In recent years, images have proliferated in the media of American law enforcement intervening in mass-protests – donning helmets, toting assault rifles, and marching alongside armored vehicles. While many Americans have been shocked by such displays, the militarization of police departments across the country is nothing new.
In the 1990s, an era of high crime marked by an escalation of the war on drugs in cities across the country, the U.S. Congress authorized the National Defense Authorization Act, also known as the 1033 Program. Under the NDAA, state and local law enforcement agencies could procure excess military weapons and equipment from the Department of Defense.
Since the program’s inception, the DOD has transferred $7.6 billion in military equipment to law enforcement agencies across the country. Between 2010 and 2013 alone, every state except Hawaii has used the program to acquire excess military weapons and equipment, often spending millions to do so.
Using data from the Defense Logistics Agency of the DoD, 24/7 Wall St. identified the states where law enforcement spends the most on military equipment. The 49 participating states are ranked by the total value of DOD surplus weapons, material, and equipment procured by its law enforcement agencies between 2010 and the first quarter of 2023. It is important to note that costs associated with these acquisitions reflect the original price paid by the military, and not necessarily what was paid by state and local law enforcement.
To better reflect increasing militarization of American law enforcement, items determined by the DOD to present a “low risk” when released from federal control were not included in our analysis. Such items include tents, forklifts, firearm slings, picnic tables, and boots.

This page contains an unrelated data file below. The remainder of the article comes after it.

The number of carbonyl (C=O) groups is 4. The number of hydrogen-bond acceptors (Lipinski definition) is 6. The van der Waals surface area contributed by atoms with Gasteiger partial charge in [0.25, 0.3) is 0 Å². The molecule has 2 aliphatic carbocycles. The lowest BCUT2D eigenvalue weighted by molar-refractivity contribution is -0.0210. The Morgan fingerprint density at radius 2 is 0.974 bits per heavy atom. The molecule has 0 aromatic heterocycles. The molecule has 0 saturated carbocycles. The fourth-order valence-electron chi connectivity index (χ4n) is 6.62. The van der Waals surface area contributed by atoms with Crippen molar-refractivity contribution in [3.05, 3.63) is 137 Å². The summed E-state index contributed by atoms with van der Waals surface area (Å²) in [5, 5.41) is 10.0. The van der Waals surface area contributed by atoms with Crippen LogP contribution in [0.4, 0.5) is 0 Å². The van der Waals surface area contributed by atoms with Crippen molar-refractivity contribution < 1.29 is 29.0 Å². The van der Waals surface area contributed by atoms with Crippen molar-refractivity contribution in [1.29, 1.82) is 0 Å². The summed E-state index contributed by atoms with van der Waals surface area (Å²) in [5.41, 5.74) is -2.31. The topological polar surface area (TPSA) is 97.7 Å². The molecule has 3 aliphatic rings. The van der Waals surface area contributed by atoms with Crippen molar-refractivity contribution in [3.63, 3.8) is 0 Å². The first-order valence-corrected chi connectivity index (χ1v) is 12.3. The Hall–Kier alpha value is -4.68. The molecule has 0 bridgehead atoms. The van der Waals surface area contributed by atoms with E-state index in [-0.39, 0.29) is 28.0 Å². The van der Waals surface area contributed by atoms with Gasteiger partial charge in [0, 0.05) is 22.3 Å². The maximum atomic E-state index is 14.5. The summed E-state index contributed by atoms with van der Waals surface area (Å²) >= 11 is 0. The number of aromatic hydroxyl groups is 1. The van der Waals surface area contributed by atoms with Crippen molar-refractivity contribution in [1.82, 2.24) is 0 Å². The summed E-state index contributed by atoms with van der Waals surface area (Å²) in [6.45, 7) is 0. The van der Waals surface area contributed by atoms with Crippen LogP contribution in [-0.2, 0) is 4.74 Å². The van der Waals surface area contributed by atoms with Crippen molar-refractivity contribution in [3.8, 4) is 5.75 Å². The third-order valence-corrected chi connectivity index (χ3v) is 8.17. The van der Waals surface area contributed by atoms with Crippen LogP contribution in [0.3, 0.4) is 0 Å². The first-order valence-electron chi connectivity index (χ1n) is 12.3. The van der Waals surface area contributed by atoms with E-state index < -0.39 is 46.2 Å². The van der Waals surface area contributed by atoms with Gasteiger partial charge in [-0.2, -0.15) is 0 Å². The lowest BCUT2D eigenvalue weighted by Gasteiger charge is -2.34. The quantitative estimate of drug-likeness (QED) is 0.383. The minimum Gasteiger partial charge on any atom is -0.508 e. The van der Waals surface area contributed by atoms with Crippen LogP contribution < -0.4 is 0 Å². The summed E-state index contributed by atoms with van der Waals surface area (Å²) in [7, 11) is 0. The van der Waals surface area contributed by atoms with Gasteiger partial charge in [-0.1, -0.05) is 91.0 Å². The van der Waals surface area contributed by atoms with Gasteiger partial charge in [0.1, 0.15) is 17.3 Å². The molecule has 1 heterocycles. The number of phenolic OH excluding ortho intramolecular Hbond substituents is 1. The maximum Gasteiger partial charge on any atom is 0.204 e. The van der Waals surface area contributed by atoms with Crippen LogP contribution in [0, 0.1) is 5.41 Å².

While the 1033 Program prohibits the transfer of vehicles that inherently contain weaponry, such as Bradley fighting vehicles or armed drones, the list of weapons and material available to law enforcement is extensive. Tracked and armored vehicles, rifles, bayonets, gunner protection kits, and night vision goggles are all fair game. (Here is a look at the countries where police have the most firepower.)
In many states, local police departments and sheriff’s offices have spent hundreds of thousands of dollars on mine resistant vehicles and millions on fixed wing aircraft and helicopters since 2010. While such equipment has been deemed appropriate for law enforcement purposes, usage is subject to regular federal, state, and local oversight. (Here is a look at the most militarized local police departments in America.)
Click here to see states where law enforcement have the most military equipment.
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